This limitation is enormous, and to make it even more evident here’s a simple example; a PC built to play in 4K usually has 16GB of RAM and 8GB of VRAM, which adds to a total of 24GB compared to the 5.5 GB of the PS4 Pro.

This is a big bottleneck, since in PC for example a current game occupies between 4GB and 8GB of RAM, and an extra minimum of between 3 GB and 4GB if we raise the resolution to 4K. As we can see, in the best case we would need a minimum of 8 GB free, a figure that the PS4 Pro does not have.

We can not go without talking about the processor, which is the same as the Jaguar from AMD with eight-core PS4 CPU but working at 2.1 GHz instead of 1.6 GHz. It is a low-energy processor, which implies that its IPC is low, something that coupled with its low frequency and the fact that there are only six free cores for the developers to work with evidences another important bottleneck.

PS4 Pro

And what about multimedia?

PS4 Pro can play content in 4K but lacks a Blu-ray UHD optical drive, which for example the Xbox One S has, and it ultimately ends up limiting the user experience.

We can access multimedia content in that resolution, but only through the digital format, which implies that we need to have a very good Internet connection.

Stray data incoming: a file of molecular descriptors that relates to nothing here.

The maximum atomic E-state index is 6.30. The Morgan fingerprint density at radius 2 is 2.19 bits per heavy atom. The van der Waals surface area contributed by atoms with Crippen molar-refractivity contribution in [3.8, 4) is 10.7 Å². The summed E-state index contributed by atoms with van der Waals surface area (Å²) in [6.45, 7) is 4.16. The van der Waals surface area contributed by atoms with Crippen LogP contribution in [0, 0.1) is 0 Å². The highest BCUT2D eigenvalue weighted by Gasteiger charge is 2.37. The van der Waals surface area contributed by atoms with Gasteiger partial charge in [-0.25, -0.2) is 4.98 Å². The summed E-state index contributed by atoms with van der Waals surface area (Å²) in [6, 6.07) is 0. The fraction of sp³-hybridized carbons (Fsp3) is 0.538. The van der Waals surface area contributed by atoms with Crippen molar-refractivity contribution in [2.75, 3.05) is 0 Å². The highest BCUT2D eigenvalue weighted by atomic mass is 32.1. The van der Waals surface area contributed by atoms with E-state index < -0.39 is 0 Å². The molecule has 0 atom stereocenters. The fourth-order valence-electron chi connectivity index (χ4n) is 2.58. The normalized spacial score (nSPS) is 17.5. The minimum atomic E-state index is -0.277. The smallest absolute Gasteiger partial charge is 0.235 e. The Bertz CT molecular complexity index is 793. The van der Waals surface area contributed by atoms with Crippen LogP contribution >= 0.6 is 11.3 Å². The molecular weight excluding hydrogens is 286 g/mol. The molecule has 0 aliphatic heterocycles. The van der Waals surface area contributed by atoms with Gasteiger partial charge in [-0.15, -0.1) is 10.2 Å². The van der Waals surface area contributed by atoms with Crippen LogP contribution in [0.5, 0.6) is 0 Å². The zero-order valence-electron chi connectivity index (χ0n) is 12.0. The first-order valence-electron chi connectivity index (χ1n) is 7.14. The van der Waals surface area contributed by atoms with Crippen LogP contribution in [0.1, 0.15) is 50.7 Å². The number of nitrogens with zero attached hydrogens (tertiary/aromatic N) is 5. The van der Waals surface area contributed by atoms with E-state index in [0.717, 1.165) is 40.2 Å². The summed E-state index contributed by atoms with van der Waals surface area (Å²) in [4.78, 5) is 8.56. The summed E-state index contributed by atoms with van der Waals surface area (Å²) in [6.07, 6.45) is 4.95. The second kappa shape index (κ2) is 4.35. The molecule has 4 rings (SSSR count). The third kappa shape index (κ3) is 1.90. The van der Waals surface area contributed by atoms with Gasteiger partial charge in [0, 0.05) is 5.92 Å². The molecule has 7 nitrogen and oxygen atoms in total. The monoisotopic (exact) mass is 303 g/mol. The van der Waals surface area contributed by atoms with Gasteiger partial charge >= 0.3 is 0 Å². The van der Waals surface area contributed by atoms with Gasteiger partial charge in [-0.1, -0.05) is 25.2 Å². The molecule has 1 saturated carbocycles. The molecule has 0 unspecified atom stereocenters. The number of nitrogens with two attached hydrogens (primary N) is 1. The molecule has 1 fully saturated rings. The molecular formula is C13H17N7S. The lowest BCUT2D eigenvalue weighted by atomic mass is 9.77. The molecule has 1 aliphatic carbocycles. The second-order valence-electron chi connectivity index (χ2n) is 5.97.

If we join that lack to the fact that it has not enough power to run games in native 4K we realize that it is not a good idea to promote PS4 Pro as a 4K console, since it is not and it offers the player such a decaffeinated experience that will end up disappointing the most demanding.

PS4 Pro

Conclusions, PS4 or PS4 Pro?

I have focused this exposition on the PS4 Pro because we already know the PS4 well and we know perfectly what it is able to offer the player, games in 1080p resolutions with qualities that in PC are equivalent to average settings and 30 FPS in most cases.

Taking into account what each console offers, and now that we have been able to really loon into the PS4 Pro, I think more strongly than before that Sony did not focused its marketing correctly, and that it is more a console for 1080p and 60FPS with high quality than anything else.

So, if you have a 4K TV and expect to enjoy an authentic experience in that resolution, and you expect it to be perfect, you will not get it with the PS4 Pro, simply because the console does not have the power for it, and in fact it does not even has a UHD Blu-ray player.

With this we do not mean that it is a bad purchase, but we must be truly aware of what we are getting when buying a PS4 Pro, and of the limitations it has.

When choosing this is my recommendation:

PS4 offers better value for money, it is a more balanced system and has a great life still ahead. Buy this if you have a limited budget or want to spend as little as possible, plan to play in 1080p and don’t mind losing a little bit of extra quality or fluidity on your console.

PS4 Pro offers more power, but I think that 150 euro difference compared to a standard PS4 of 500GB leaves it with a very inferior price-quality ratio. In any case if you want to access a “decaf” 4K experience at low price and you do not need the UHD Blu-ray player this is an acceptable option.